The Twitter of Myanmar’s northern Shan State also claimed that the third phase of the “Great Wall of the South” will be completed in October 2022, and high-voltage electric wiring will be installed at key smuggling passages. Video surveillance cameras and infrared alarms will be installed everywhere.

Si Ling, a scholar on China-Myanmar relations, told Radio Free Asia that the Chinese government’s construction of a high wall on the China-Myanmar border is not to prevent the influx of the coronavirus.

Si said that China’s decision to build this wall was not made overnight, but after very rigorous planning. In the past, it was easy to cross the borders between China and Vietnam and China and Myanmar. The people of the two countries would be in China today, and go to Vietnam tomorrow, and even go back and forth within the same day. The purpose of Beijing’s construction of this wall is to prevent the people from leaving China.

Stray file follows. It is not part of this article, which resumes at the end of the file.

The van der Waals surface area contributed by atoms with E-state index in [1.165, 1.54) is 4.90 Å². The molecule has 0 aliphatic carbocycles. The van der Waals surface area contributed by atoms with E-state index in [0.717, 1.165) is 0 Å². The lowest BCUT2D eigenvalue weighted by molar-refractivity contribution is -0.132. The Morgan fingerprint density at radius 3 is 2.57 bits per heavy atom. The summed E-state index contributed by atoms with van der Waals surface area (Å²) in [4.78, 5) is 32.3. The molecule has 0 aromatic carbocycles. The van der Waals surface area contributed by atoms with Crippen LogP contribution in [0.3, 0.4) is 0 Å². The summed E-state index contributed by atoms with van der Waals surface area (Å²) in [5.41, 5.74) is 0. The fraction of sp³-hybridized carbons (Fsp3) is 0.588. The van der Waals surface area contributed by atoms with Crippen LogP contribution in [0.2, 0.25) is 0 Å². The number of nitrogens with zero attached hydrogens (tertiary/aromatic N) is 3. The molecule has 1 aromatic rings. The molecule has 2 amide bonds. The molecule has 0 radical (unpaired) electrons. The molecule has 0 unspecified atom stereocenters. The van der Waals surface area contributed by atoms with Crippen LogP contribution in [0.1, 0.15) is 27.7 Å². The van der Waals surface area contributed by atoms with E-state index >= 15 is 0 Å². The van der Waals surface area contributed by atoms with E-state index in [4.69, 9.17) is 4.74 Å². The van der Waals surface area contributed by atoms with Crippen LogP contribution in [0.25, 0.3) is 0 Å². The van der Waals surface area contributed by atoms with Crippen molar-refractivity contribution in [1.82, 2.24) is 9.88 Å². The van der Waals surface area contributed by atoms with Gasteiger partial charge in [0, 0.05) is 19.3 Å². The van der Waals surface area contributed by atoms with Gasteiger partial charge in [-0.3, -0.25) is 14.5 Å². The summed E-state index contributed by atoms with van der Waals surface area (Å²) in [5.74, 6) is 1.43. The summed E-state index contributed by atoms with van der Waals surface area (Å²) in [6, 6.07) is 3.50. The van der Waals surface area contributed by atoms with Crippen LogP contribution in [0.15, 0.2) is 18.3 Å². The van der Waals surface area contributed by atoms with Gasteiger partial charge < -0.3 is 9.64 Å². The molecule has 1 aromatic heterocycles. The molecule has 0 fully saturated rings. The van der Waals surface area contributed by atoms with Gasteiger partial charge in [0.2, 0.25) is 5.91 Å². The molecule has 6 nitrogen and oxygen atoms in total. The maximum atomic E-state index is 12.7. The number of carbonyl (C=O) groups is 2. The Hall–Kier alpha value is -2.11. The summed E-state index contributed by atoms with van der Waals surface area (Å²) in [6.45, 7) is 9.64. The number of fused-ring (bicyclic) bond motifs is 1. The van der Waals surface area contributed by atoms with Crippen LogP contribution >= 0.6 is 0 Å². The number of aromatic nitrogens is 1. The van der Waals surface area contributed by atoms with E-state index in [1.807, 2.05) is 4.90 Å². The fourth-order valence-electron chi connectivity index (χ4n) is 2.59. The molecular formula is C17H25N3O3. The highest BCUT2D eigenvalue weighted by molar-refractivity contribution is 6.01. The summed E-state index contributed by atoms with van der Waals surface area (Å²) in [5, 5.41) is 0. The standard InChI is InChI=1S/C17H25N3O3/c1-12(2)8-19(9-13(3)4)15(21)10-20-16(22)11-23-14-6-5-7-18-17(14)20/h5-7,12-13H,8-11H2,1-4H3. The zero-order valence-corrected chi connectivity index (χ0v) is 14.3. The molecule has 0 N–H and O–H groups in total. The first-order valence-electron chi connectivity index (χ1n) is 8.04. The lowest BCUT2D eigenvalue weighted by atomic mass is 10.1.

Source: Radio Free Asia, December 14, 2020

RFA: Ministry of Public Security Announced Internet ID Card Pilot Program

The Ministry of Public Security recently announced that China has launched a new pilot program on “Internet ID Cards” in Fujian and Guangdong provinces. Instead of using the personal ID to register for internet service, the new technology uses the applicants’ biometrics. To obtain a certificate, the applicant must provide the police with biological and personal data such as face, fingerprint and ID card chip. After verification, the Ministry of Public Security will issue a certificate. When netizens open or use different online services, they can use the certificate instead of entering identity information for authentication. According to the official statement, the network card is linked to the applicant’s biometrics and ID card, and has multiple passwords. It is extremely difficult to be forged.

The Ministry of Public Security chose Guangdong and Fujian as the pilot sites for network ID cards.

Source: Radio Free Asia, November 27, 2020